Foreword: this blog post is the result of an excellent customer experience at the Bellaire Smokehouse, which we’re using in this blog as a prelude to highlighting some best practices that small communities (and their businesses) can deploy for economic development success in their downtown.
Our Bellaire Experience
This week we’ve been in Bellaire, MI on vacation. How did we pick Bellaire? Well, it happens to have a resort that accepts exchange points from a time share our family owns and it is conveniently located within a short drive of my wife’s best friend (and her family).
Bellaire has a population of roughly 1,000 and is located next to Lake Bellaire, but the village itself is not on the lakefront. The village’s Bridge Street is their “main street” and it features restaurants, bars and shops. On it’s face, (and without diving into the data on the community) we assume that two season tourism is a primary driver of the local economy (especially given its proximity to several resorts).
Not to take away from the great food and service we got anywhere else in Bellaire, but the most memorable customer experience came at the Bellaire Smokehouse as my family (5 of us) and our friends (4 of them) were browsing through the various shops in the village. They were familiar with the Smokehouse and suggested we go take a look and it was our full intent to drop in and just look around, especially since our 7 year old is an impatient shopper.
Not long after entering the Smokehouse, Karen (one of the owners) offered our 7 year old a fruit snack from a cookie jar or fruit snacks she had on the top of the counter. Not only did that simple gesture change his mood, but it took some pressure off of us and allowed us to more comfortably look around. And she let us try a couple of samples of smoked fish sausage. By the time we left the store both families had made purchases including a few extras for the kids (like honey sticks).
So why was this such a big deal? Because what Karen did as a small retailer was a perfect example of how local retailers in smaller communities are winning by creating both “emotional connections” and “unique experiences” for their customers.
Inc Article on Why Shopping Experiences Lure Customers
Read “Customer Service and the WOW Moment” in this ShopKeep blog
Shopify Blog: The Science of Free Samples (and how it can boost sales)
What Successful Communities & Business Are Doing
One of the biggest challenges for small and rural communities is the struggle to stay relevant and survive (let alone thrive), as they face the squeeze of online shopping, competition from nearby big box stores and, in many cases, declining populations.
For those retailers and communities that are successful, it usually comes down to things they are doing that the unsuccessful ones aren’t. The most common are:
- Selling More than Stuff. The retailers aren’t just selling products, they are developing emotional connections and selling customer experiences. Our experience at the Bellaire Smokehouse was awesome, but there are more examples of it. In one instance we saw a small clothing retailer located next door to a restaurant who would offer customers spending over a certain amount “lunch on them” via a small gift card. And for multiple customers visiting the store together (who spent a certain amount) they would let them know the store would be happy to reserve an after hours, by appointment time for them to come back to shop as a group and enjoy some food catered in from next door. Those experiences may sound like something out of a “Real Housewives of. . .” show, but this is happening in a small town of 8,000 in rural Iowa.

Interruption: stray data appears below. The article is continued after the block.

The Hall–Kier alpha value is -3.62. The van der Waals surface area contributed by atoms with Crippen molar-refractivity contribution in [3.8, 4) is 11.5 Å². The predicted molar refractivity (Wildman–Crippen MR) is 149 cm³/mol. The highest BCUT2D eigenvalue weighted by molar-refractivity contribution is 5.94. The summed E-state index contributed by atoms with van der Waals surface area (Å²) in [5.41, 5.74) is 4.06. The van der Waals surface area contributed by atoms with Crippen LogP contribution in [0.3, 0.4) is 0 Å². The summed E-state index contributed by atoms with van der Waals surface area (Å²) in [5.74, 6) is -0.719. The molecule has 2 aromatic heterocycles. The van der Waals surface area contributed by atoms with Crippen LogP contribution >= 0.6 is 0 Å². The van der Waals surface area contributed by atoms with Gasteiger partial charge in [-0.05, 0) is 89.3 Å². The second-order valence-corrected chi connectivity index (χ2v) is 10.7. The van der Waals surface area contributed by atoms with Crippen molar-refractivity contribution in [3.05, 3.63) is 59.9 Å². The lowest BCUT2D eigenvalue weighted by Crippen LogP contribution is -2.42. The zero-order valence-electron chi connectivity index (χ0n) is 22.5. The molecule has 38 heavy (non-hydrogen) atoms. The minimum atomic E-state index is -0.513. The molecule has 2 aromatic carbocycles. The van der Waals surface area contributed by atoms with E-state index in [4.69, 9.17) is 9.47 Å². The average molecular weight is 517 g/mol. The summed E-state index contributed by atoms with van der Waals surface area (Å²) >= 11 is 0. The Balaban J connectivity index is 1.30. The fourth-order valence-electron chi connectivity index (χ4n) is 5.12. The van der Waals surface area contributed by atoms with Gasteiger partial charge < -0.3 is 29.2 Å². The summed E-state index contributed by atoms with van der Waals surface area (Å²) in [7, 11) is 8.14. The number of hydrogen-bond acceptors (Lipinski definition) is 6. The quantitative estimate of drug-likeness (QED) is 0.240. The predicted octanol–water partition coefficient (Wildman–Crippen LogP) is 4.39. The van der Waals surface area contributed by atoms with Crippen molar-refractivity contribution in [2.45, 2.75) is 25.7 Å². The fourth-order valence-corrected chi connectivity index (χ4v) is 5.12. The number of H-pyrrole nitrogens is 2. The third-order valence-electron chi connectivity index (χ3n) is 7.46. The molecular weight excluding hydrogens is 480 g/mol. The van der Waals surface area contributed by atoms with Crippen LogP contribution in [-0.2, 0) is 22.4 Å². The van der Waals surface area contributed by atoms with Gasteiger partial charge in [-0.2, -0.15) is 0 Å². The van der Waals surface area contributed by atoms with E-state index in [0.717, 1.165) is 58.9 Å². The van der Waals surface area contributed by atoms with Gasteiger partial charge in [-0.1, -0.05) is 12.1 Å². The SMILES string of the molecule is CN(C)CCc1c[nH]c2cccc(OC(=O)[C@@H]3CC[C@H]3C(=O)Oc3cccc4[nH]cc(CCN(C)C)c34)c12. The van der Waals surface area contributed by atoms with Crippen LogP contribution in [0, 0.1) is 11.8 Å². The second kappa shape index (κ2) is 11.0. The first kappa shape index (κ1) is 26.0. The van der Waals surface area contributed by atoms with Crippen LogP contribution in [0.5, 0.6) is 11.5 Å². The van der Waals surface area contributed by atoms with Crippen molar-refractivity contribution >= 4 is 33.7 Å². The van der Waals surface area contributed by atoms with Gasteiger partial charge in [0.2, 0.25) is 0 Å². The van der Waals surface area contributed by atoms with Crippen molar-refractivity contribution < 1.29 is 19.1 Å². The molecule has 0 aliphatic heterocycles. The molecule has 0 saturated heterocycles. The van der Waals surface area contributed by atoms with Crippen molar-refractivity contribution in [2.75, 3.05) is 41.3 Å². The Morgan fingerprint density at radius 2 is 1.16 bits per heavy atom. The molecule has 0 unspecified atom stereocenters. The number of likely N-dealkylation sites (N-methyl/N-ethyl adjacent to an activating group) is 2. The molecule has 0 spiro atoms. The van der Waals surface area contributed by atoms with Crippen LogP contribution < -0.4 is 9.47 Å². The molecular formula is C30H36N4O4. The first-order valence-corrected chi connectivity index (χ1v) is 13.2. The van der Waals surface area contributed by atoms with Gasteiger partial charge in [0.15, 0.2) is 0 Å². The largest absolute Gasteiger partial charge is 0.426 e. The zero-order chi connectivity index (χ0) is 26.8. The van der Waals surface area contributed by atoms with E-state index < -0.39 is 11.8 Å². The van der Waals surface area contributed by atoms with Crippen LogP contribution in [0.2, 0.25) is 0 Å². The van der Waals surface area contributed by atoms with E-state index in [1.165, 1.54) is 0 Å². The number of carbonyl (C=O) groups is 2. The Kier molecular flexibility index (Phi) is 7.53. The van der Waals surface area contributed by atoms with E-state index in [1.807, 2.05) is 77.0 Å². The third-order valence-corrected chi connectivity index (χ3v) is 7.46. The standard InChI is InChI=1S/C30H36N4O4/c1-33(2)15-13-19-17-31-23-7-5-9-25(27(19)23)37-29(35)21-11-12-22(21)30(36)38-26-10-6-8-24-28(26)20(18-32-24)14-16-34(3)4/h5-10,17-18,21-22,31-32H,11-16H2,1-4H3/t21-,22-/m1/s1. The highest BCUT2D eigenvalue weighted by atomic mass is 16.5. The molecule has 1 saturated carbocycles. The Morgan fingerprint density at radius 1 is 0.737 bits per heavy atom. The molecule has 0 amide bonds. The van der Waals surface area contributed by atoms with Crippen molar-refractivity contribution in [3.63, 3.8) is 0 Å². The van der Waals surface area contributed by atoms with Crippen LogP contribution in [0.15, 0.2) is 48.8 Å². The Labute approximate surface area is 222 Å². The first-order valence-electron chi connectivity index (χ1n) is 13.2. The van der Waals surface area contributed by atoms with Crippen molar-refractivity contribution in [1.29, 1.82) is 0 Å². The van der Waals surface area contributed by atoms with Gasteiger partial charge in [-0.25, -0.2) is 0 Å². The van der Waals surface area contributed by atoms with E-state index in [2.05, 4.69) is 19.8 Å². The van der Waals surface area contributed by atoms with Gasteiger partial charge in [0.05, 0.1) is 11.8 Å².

- Working Together. The retailers survive because of a “pack” mentality.The example we most often see is that multiple stores carry each other’s local products and they aren’t afraid to recommend that if you like “X” in our store, you may want to visit Store A to see what they have too. And even more important, if their a clothing retailer is located next to a popular coffee shop, they ARE NOT posting “No food or drink in store” on their entry. Why? Because if I have to shop with my wife without that latte in my hand . . . well, you get the gist.
- Activity Draws Interest. They create activity to draw in more activity. Being open from 9am to 5pm Monday through Friday doesn’t work for small retailers in small communities. Unless you have heavy traffic from tourists, you’re not open when those who have money can spend it with you.When downtown businesses in small communities stay open nights and weekends, and their communities support them with outdoor spaces and even activities (like live music, extra large sidewalk jenga, etc.) the combined efforts draw large crowds of people into common places, resulting in increased spending. For more ideas, we suggest checking out the Downtown Destination Association (Roger Brooks), who encourages communities wanting vibrant downtowns to have over 250 events per year.
- An Identity & Pride. They have an identity as well as community pride. In Bellaire, I was impressed with how even their police cars reflect community spirit by displaying the school’s “Eagles” logo. Communities that are winning demonstrate their local pride through public art, well maintained public spaces, and investments that support their identity. Communities that are losing out are those that have identities or slogans that do not match their appearance. There would be nothing worse than to be City X with a slogan, “A place you’ll love” that has broken sidewalks, overgrown parks and dilapidated buildings. As the saying goes, if you can’t love yourself, you can’t expect anyone to love you! And one final thought, whatever you do, absolutely do not make your slogan a “great place to live, work and play” as it’s overused, unspecific and the topic of this blog post.
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